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Qakisst Vishtani wrote:
Nope. John le Carré's characters didn't appear to be the singing and dancing type. :P
Brian E. Harris wrote:
If this has already been covered and someone has a link for me, sweet, but, why isn't this part of a subscription?
Because a lot of people who subscribe to the Pathfinder RPG line (which this book is a part of) are not the target audience for this book—it's geared more towards people that do not have 10+ years of d20 system mastery. After including the Beginner Box with RPG subscriptions, Paizo got a lot of feedback from customers asking not to include such material in their subscriptions by default.
Are there any other books lately (say, last 18 months or so) that I may have missed because they aren't part of a sub?
James Jacobs wrote:
If the Chinese printer screwed up as it appears, I bet someone has already been sent to a gulag for it.
This is a really extreme reaction, and really uncalled for. An interesting fact is that we've had more people complain about the print quality of our products when it's printed in North America than when it's printed in China.
I thin Paizo should make the PDF available for purchase, and reimburse/charge $10 less to subscribers who should get one for free on the processing of their phsical book order/sub. Less of a wait for the desperate! :D
Trying to get this set up and functioning correctly is a technical hurdle we do not need on our plates right now, to be honest.
Third-party bundles are handled in an entirely different manner, and there are a number of hoops and manual hand-holding that needs to be done when this happens. Trying to do something similar with our own products opens up a whole different can of worms.
Well, I think the Advanced Class Guide getting the wrong logo wasn't the printer's fault. And my sense is that the card game isn't printed by the same printers as the RPG line.
Correct and correct.
Matt Thomason wrote:
Paul Watson wrote:
Also, Paizo try very hard not to make bricks and mortar stores mad at them by selling through their website earlier than the street date. This would seem to come close to this, so it's probably unlikely.
Both of these things, yes.
Having another delay on this book is immensely frustrating for everybody here at Paizo, but we would rather have a book delayed to meet our production standards than sell sub-standard product.
Wow. How does that even happen? Is there a transition point where the ink is dry enough to look dry, but still damp enough to transfer given pressure and time?
There is, but there's also a lot of environmental factors (relative humidity, the density of the ink on the rollers) that could have affected things.
The PDF Sale does not stack with the Pathfinder Advantage discount—generally speaking, only the greater of discounts will apply when you shop on Paizo.com, with the exception of our holiday card discount.
Joseph Davis wrote:
I had to set the game down for a few days after the Overlord DLC. That was...trying. But the payoff in ME3...
David Archer: “I’ve been counting.”
Shepard: “Anything in particular?”
David Archer: “The number of days you lengthened my life.”
(Also, I really had to make a Mass Effect reference on N7 Day. :D )
Caedwyr, you seem to lamenting the point that we're opting to interpret a concept mechanically different than how others have done it. By your logic, does that mean that Paizo should get upset by the fact third-party publishers are choosing to interpret the base mechanics in a different way? Should Paizo get upset about talented rangers and rogues? Over spell-less rangers? Detectives? People are going to have different interpretations of different themes, and the Open Gaming License *encourages* people to do that. You are no more required to use Paizo's interpretations than you are the third-party versions. Paizo opted not to use the point system for psionics—Dreamscarred has done more than a fine job regarding filling that niche for customers looking for that, and stepping on their toes for that is not something that is going to happen.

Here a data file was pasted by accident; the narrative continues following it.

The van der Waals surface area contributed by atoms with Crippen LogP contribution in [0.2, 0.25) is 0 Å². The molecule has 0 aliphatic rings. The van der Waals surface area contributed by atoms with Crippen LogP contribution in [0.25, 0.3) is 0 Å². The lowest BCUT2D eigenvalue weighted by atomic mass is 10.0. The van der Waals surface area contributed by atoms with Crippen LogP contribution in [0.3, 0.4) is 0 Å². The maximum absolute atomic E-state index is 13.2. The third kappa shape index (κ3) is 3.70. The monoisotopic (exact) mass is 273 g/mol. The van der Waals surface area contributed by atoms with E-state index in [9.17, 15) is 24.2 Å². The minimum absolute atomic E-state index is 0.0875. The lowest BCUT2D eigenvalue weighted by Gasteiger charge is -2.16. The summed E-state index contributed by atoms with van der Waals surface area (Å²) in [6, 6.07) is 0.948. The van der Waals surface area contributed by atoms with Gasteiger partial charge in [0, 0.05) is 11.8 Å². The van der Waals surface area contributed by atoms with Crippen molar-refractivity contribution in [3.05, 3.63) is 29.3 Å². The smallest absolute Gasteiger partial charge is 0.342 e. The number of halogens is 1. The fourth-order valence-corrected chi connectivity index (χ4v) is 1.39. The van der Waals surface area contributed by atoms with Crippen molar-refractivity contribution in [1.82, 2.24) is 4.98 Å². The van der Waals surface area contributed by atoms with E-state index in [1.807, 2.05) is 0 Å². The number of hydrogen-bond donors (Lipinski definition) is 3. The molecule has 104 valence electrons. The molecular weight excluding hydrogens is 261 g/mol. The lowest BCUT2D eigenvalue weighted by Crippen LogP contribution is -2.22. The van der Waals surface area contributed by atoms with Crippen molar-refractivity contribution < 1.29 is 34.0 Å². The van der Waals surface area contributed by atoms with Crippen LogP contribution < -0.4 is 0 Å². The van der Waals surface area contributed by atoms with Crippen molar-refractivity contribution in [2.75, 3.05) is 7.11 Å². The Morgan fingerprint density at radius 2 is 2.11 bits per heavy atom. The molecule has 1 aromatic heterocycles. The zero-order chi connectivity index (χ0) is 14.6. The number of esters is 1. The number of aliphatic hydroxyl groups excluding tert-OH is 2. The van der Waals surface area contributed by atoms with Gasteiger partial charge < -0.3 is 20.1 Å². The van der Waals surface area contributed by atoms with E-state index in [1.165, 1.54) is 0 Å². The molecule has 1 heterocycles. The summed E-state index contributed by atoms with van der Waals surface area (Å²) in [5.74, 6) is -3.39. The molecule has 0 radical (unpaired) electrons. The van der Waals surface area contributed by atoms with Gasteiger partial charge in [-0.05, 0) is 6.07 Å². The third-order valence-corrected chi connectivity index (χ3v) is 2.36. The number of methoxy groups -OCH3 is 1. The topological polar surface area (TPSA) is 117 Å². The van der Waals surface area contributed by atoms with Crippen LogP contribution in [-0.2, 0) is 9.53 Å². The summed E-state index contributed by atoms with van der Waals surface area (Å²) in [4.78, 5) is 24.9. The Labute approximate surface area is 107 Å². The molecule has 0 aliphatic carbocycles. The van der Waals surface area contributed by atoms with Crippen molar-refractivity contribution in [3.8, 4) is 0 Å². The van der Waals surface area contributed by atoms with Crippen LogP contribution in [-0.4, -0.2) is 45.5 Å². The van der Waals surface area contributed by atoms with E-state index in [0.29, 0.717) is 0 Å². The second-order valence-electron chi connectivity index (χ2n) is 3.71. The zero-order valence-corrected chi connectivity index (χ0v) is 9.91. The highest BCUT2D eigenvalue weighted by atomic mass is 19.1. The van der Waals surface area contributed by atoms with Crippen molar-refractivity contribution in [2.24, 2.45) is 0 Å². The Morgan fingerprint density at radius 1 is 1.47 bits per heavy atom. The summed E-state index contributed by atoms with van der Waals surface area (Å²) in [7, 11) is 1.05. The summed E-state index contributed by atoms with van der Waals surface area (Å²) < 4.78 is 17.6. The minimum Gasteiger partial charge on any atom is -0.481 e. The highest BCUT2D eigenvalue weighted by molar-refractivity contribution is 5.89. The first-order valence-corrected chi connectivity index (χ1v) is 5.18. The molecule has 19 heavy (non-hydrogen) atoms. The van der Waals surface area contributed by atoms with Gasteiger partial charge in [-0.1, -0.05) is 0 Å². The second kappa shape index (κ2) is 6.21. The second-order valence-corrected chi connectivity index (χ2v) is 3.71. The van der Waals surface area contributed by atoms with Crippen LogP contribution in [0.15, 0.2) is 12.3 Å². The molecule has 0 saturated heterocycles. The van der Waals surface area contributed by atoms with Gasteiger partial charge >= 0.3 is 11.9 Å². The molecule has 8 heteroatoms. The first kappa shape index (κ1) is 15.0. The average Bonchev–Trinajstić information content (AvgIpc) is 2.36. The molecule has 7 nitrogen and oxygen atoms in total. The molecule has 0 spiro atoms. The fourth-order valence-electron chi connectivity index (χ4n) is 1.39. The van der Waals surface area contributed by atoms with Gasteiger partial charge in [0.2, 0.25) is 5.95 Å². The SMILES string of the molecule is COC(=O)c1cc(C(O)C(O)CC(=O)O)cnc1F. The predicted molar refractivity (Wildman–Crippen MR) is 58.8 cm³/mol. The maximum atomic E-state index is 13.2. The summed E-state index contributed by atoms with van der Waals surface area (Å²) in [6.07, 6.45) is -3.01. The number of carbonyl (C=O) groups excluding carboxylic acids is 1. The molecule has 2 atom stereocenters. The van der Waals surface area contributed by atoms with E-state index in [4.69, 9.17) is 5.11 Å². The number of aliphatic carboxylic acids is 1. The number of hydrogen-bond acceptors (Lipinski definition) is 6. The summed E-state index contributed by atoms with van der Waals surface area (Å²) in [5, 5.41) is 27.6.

Next, on the topic of using third-party material in Pathfinder books—contrary to common belief, Paizo freelancers and even Paizo staff do *not* automatically get access to third-party material. Using these materials means that the freelancer must have access to it, rules will have to be added to the text written (eating up precious word count), and the developers also need access to it. There's a whole logistical chain that makes adding third-party material more difficult than you might believe, but it's not insignificant. (Also, you might not believe the sheer *volume* of Pathfinder compatible material that's available. It's enormous—thousands of products, and I'm not talking about our own.)
In conclusion, not every interpretation of a concept is going to be work for everybody. That's the beauty of the Open Game License and Open Game Content—we *can* make something that appeals to our design sensibilities, and others can do the same for themselves.
I'm fairly certain that it's been stated that Paizo didn't want to do psionics (or rather, psychic magic) in Golarion until Paizo figured out *how* they were going to work in the setting—Occult Adventures is that way. Dreamscarred Press's Ultimate Psionics is one way to do it, and there's certainly nothing stopping you from using it if that's your preference.
captain yesterday wrote:
Keep the negativity off these forums entirely, thank you, unless you're planning to be constructive about it.
Kitchen Sink: Complete an adventure in every nation of the Inner Sea.